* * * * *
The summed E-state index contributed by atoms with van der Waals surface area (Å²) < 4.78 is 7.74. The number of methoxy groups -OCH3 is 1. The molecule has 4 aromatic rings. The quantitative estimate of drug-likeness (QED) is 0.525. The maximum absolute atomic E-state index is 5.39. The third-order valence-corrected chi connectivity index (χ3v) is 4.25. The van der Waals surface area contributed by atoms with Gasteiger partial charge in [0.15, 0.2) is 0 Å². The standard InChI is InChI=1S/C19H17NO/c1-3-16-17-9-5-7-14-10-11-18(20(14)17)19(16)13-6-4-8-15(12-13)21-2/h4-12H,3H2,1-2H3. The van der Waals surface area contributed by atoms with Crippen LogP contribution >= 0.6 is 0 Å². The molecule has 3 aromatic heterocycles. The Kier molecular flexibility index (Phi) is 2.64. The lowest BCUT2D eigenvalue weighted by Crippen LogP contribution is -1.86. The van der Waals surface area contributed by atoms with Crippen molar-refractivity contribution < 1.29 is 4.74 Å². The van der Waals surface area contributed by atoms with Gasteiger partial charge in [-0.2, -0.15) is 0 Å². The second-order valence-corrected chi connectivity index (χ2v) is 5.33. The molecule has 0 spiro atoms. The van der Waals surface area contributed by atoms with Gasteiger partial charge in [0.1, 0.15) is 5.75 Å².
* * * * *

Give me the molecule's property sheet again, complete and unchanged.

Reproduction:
The summed E-state index contributed by atoms with van der Waals surface area (Å²) < 4.78 is 7.74. The number of methoxy groups -OCH3 is 1. The molecule has 4 aromatic rings. The quantitative estimate of drug-likeness (QED) is 0.525. The maximum absolute atomic E-state index is 5.39. The third-order valence-corrected chi connectivity index (χ3v) is 4.25. The van der Waals surface area contributed by atoms with Gasteiger partial charge in [0.15, 0.2) is 0 Å². The standard InChI is InChI=1S/C19H17NO/c1-3-16-17-9-5-7-14-10-11-18(20(14)17)19(16)13-6-4-8-15(12-13)21-2/h4-12H,3H2,1-2H3. The van der Waals surface area contributed by atoms with Crippen LogP contribution >= 0.6 is 0 Å². The molecule has 3 aromatic heterocycles. The Kier molecular flexibility index (Phi) is 2.64. The lowest BCUT2D eigenvalue weighted by Crippen LogP contribution is -1.86. The van der Waals surface area contributed by atoms with Crippen molar-refractivity contribution < 1.29 is 4.74 Å². The van der Waals surface area contributed by atoms with Gasteiger partial charge in [-0.2, -0.15) is 0 Å². The second-order valence-corrected chi connectivity index (χ2v) is 5.33. The molecule has 0 spiro atoms. The van der Waals surface area contributed by atoms with Gasteiger partial charge in [0.1, 0.15) is 5.75 Å².